Pure Comedy (the song) has a rather broad perspective, though. Total Entertainment Forever addresses the new era of technological triumphalism that slowly creeped up on us over the lat decade. Father John Misty opens the song with a fantasy of banging Taylor Swift every night in virtual reality, which immediately calls attention to the song. My favorite part of the song, though is the bridge where the technology enthusiasts he sings about proclaim their rejection of history and (to a certain extent) their own humanity:
No gods to rule us
No drugs to soothe us
No myths to prove stuff
No love to confuse us
That said, Father John Misty is not a very singable act. That's part of what makes his music so unique, but he's not an artist you can put in the background, hum the melody or mumble the lyrics to. He's more of a storyteller or a bard like I said earlier. I know it sounds like I'm describing someone self-important when I'm saying that, but his lyrics come from a very raw and earnest place. It's like having a conversation with a very smart friend who's breaking down his worldview not only because you asked, but because he feels alone and alienated.
The most conventionally enjoyable song on Pure Comedy and my favorite is A Bigger Paper Bag, which has this more traditional structure: verse, chorus, verse, bridge, chorus, etc. It's a beautiful song about feelings of loneliness and disconnection. It's one of the songs that explains the fame-based loneliness the best. You either embrace something hollow based on someone you're not or you go on your own. And that chorus. There's one freakin' singable chorus on that record but it's a memorable one:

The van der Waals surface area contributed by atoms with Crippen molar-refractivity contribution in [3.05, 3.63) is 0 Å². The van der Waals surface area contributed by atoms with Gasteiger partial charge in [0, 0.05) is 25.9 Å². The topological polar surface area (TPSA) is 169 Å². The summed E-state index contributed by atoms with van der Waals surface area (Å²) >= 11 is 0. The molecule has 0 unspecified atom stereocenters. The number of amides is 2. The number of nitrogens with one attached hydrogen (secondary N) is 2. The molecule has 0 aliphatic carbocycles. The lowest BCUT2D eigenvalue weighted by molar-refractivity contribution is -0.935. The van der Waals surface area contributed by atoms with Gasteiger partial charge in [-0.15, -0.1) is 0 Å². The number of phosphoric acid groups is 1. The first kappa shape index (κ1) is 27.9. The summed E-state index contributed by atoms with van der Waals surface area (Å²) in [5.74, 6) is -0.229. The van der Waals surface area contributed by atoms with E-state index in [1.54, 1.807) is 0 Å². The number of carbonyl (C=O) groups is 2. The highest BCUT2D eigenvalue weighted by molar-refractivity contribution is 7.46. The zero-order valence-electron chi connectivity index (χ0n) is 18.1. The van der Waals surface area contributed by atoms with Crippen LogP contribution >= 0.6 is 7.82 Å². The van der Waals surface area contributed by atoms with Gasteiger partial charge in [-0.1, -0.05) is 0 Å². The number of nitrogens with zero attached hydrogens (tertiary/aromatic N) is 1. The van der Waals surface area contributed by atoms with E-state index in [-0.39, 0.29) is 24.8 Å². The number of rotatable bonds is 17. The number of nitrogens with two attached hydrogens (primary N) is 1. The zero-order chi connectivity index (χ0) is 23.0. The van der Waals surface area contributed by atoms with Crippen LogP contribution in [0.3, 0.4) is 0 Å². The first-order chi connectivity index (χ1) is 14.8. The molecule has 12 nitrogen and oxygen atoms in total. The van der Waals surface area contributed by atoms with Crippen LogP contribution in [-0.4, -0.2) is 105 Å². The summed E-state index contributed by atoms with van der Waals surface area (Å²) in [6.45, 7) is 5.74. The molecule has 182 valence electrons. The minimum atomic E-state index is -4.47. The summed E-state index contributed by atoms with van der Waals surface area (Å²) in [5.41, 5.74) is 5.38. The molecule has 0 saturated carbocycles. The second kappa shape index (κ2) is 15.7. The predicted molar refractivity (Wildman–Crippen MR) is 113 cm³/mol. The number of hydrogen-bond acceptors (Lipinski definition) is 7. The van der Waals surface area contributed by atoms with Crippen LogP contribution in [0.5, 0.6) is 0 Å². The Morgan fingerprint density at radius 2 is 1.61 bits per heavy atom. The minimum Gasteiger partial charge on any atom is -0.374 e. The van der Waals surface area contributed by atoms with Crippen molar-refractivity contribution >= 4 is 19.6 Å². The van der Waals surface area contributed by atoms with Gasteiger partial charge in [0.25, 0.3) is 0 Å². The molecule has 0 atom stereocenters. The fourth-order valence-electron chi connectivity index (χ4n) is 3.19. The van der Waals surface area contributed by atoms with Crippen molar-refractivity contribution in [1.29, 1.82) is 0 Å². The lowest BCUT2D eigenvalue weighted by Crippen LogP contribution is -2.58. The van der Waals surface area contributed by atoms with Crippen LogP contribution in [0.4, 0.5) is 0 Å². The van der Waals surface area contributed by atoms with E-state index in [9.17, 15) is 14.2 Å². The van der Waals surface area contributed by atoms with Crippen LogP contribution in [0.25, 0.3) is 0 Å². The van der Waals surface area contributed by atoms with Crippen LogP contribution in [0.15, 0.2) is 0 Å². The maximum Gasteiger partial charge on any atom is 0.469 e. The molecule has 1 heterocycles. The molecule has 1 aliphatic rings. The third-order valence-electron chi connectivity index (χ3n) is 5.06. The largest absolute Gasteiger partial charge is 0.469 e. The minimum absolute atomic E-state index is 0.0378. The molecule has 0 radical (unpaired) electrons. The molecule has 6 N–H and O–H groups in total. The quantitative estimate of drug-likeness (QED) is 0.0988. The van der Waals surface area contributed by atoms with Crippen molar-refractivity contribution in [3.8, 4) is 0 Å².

Oh, I was pissing on the flame
Like a child with cash or a king on cocaine
I've got the world by the balls
Am I supposed to behave?
The rejection of celebrity culture is a prevalent theme on Pure Comedy. It's nothing new for Father John Misty, but it's darker and more direct than ever on this record. Leaving LA, the most talked about song on Pure Comedy, is a thirteen minutes scathing takedown of the capital of entertainment in which he says Los Angeles bands sound like dollar signs and contemporary Christian singer Amy Grant. Yeouch. It's a long diatribe that flows just like an old school country music song (that again!) It has a picturesque charm to it, but I suppose you need to really hate LA in order to truly "get it."
Ballad of the Dying Man, Birdie and The Memo are the three other songs I really connected with on Pure Comedy. They have in common a vivid portrayal of the futility of living in 2017. Father John Misty addresses marketing terms such a FOMO (fear of missing out) in a raw and confrontational fashion. The titular dying man scrolled through his newsfeed one last time to see what he's going to miss out before passing away. The constant stream of news being more important to him than his own life. Sure it's biting satire, but it's also a powerful reminder that we're caught in a cycle that will stop for no one.
There are dozens of Father John Misty copycats out there and none of them are interesting because none of them understand the duality that inhabits him: he's a man for who irony and cynicism are earnestly a last line of defense against a consumption culture which is trying to incorporate him and move to the following artist. There is a vibrant and honest anger to Father John Misty's cynicism and humor and it perhaps never transpired so clearly than on Pure Comedy. It's dense and cerebral folk rock you can't really do anything else while listening to, but it offers a powerful catharsis to its listeners. I've enjoyed this album.